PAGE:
• The United States has free-trade agreements with 17 countries, providing a multitude of exporting opportunities for stateside businesses that involve either low or no import duties: Australia, Bahrain, Canada, Chile, Costa Rica, Dominican Republic, El Salvador, Guatemala, Honduras, Israel, Jordan, Mexico, Morocco, Nicaragua, Oman, Peru and Singapore.

• American-made goods, services and agricultural products are still recognized throughout the world for their high quality and for coming from companies that are innovative, that provide excellent customer service, and that operate with sound business practices. Combined, these attributes win time and time again.

• In 2010, President Barack Obama launched the National Export Initiative to double U.S. exports in five years. Federal departments including Commerce, Agriculture, Treasury, Labor and State, as well as many other government offices, have been directed to assist U.S. businesses in promoting international expansion of their products and services and to support their efforts to expand internationally.


Business owners know that diversification mitigates risk, a tenet that applies not only to a customer base, but to vendors as well. Relying on one or two customers or suppliers exposes a company to a possible precipitous fall should a key customer take its business elsewhere or should a supplier close its doors.

The practice of “putting all your eggs in one basket” applies to geographic territory just as it does to customers and vendors. Experience has shown that U.S. companies having a diversified customer base that includes international customers are weathering the financial crisis and post-recession period much better than are counterparts who depend solely on domestic sales.

A review of today’s corporate America confirms that the more international a firm’s reach, the stronger its profits, balance sheet and prospects. And this holds true beyond the Fortune 1000 companies. Smaller internationally minded entities are realizing the benefits of a diversified customer base. In 2009, 34.5% of total exports to China worth $22.6 billion originated with U.S. small- and medium-size enterprises.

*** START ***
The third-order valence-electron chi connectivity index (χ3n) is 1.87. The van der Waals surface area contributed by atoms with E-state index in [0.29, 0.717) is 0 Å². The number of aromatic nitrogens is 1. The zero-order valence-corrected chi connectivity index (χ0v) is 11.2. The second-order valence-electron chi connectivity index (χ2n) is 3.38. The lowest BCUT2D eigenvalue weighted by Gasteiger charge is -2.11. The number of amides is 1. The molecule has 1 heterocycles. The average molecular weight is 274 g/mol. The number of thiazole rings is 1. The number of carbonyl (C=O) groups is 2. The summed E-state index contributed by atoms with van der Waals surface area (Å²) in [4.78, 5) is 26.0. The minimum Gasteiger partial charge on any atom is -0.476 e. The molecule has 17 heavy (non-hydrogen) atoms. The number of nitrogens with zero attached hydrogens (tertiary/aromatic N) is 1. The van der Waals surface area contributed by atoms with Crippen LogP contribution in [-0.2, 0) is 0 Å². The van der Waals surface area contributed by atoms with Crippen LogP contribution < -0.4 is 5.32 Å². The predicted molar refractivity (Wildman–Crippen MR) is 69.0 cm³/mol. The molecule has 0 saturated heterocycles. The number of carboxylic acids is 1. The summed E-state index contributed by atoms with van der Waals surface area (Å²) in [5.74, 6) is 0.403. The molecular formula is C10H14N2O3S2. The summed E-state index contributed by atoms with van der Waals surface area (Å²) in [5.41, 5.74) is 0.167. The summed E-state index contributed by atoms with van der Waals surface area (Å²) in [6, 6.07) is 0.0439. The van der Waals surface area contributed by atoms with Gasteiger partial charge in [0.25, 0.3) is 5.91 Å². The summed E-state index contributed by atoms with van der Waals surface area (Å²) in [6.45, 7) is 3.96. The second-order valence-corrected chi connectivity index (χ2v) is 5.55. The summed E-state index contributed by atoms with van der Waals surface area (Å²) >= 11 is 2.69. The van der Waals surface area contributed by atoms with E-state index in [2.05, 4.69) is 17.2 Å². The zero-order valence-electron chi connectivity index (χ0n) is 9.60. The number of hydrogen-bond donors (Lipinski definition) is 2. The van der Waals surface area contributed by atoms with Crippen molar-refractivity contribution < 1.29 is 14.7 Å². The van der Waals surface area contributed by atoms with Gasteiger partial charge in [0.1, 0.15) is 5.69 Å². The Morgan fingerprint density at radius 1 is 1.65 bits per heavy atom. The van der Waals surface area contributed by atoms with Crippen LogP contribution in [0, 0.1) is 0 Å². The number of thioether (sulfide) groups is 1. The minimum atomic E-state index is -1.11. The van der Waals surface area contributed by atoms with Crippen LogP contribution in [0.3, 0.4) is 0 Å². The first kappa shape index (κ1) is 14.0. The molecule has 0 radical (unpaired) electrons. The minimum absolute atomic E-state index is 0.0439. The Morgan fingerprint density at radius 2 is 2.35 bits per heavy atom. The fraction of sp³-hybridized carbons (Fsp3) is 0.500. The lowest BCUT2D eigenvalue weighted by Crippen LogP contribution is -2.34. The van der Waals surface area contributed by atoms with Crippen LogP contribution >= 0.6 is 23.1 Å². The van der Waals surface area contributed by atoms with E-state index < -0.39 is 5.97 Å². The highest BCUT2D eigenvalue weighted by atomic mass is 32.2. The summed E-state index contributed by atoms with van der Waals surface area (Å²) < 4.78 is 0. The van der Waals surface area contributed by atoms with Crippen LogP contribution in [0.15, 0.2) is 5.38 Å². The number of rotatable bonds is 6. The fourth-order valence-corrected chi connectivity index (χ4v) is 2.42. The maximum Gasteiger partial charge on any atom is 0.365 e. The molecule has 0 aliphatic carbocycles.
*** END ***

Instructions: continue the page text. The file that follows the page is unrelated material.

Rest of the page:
Twenty-first century economic growth has been propelled not only by the expansion of global trade; technological developments such as the Internet and its spawning of e-commerce have been a boon to smaller exporters. There are now more than 2.1billion Internet users worldwide, and the number grows exponentially every day. Of those, 85% shop online in one way or another.

If your company has a website, you are global! Anyone connected to the Internet – including Mongolian herders searching for world-class vaccines for their camels and horses – can find the right supplier. That could be your company.

According to Philip Guarino of Elementi Consulting LLC, “A best-kept secret is that domestic trade shows are great places to meet and sell to international buyers. U.S. businesses that have discovered this relatively low-cost channel for drumming up new sales claim that exhibiting at the ‘right’ shows can fill their order books for the entire year. It may sound counterintuitive to make international sales without leaving the U.S., but the fact is that international buyers are attracted to large trade shows in the U.S. And let’s not forget the draw of Las Vegas, Chicago, Miami and other big trade show venues.”

Nor should potential U.S. exporters overlook smaller niche markets. Even countries with populations less dense than China and India can prove to be a stable source of ongoing business. In many cases, all it takes is a little time and personal attention to establish relationships that reliably produce income.

While it’s true that cultivating business on an international scale can take more effort and planning than doing business in your backyard, it can be highly rewarding. A study by the U.S. Commercial Service and the National Manufacturing Extension Partnership shows that companies that create an export strategy grow 2.4 times faster than companies that only dabble in exports.

When the president of a mid-size Wisconsin company was asked why its international sales went from less than $100,000 a year to over $5,000,000, he replied, “We answer every email – domestic or foreign – as if it came from our most important customer.”


Whether your company has never exported or is an experienced exporter, there are abundant opportunities and resources to grow international revenues and profits. Taking the initiative is the first step toward reaping the benefits.